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Thread: PC Editing System for the newbie

  1. #1

    Default PC Editing System for the newbie

    ok, hello. I am new to the editing part of video and do not know anything about computer lingo. Specs? I try to understand all the specs but I get lost. I am also on a very low budget and would like to know if there is any computer that I can buy that already has what I need to edit video? I have Adobe Prem but need a comp to edit from. Is there any sugestions?

  2. #2
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    Faster the better but any new pc will do the job.

    Get 2 drives - one for system and one for video - that is important.

  3. #3

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    What is the min of speed I would need?

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    The minimum is pretty low as pcs have got so fast.

    I started editing on a athlon xp1700. About pentium 2 ghz is the min, avoid celerons.

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    You should be able to pick up an AMD Athlon with dual core or Pentium 4 reasonably cheap now, as Mark says get one around 2Ghz as minimum speed. If you are on a really tight budget then look in your local superstore aswell and not just 'computer shops', as they probably sell computers too and I see a lot of them now are trying desperately to shift stock.

    1GB memory although it would be better to get 2GB if running any other version of Windows Vista other than Basic. Again two hard disks are better than one, you may have to initially buy a computer with one hard disk and when funds allow purchase a second drive and install it. Forget about a flashy graphics card, onboard sound (built into the computer) will suffice as you won't need anythng like Dolby Surround at present, just stick to two channel stereo sound and even that will sound good when you start out.

    A computer with a Firewire socket is a must, or if the computer you buy doesn't have one installed then make sure it has at least one free PCI slot so you can insert a Firewire card into it later. A dvd burner drive and a 19 inch monitor will round it off. And I'd also suggest a desktop computer rather than a laptop as desktop computers can be expanded much easlier than laptops and generally cost a lot less than laptops do.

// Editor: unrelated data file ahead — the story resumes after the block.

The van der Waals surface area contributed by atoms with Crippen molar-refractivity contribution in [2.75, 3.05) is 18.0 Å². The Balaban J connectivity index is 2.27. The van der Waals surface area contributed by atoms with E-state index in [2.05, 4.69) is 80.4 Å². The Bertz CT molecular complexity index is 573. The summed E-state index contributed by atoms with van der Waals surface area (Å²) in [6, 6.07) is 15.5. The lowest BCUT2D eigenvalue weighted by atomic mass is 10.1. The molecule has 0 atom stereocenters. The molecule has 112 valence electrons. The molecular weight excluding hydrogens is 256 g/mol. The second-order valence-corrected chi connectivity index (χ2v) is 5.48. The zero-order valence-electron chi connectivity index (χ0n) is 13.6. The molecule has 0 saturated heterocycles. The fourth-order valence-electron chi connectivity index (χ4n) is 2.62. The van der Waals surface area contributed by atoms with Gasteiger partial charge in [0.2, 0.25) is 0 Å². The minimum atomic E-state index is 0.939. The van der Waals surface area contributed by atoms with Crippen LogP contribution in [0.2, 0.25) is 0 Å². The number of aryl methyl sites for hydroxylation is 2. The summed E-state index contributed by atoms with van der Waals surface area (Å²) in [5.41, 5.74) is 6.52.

6. #6

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    Thanks for the feedback. I've been looking around and saw an HP Pavilion Slimeline. Here are the specks.

    *AMD Athlon™ 64 X2 dual-core processor 5200+
    *3GB PC2-6400 DDR2 SDRAM
    *Multiformat DVD±RW/CD-RW drive with double-layer support records up to 8.5GB of data or 4 hours of video
    *AMD dual-core technology
    *1MB cache memory
    *500GB Serial ATA hard drive (7200 rpm)
    *NVIDIA GeForce 6150 SE graphics with TurboCache and 128MB dedicated video memory
    *Front-panel 15-in-1 media reader
    *IEEE 1394 (FireWire) interface and 6 high-speed USB 2.0 ports, front and rear accessible
    *Microsoft Windows Vista Home Premium Edition

    Would this be an okay computer to start out on for editing?

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    Looks cool - best to spec another drive, just a small one for c and progs, keep video on the large drive. If you can spec a very fast drive ( WD raptor) for C: it really makes thnigs smoother.

  8. #8

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    Quote Originally Posted by Mark W View Post
    Get 2 drives - one for system and one for video - that is important.
    On this topic:

    Why does this help so much? (This is sometimes referred to as a "scrub" disk, right?) I occasionally use an external hard drive (USB Connection) for footage. Am I losing any benefits of having a seperate drive due to the limitations of USB's bandwidth?

    Also on the topic, Mark: I know that in the past, Pentiums have been more efficient at media processing, etc. and were preferred by editors and artists. Is this still the case - or, is that why you say to avoid celerons?

    Thanks in advance for any clarifying info.

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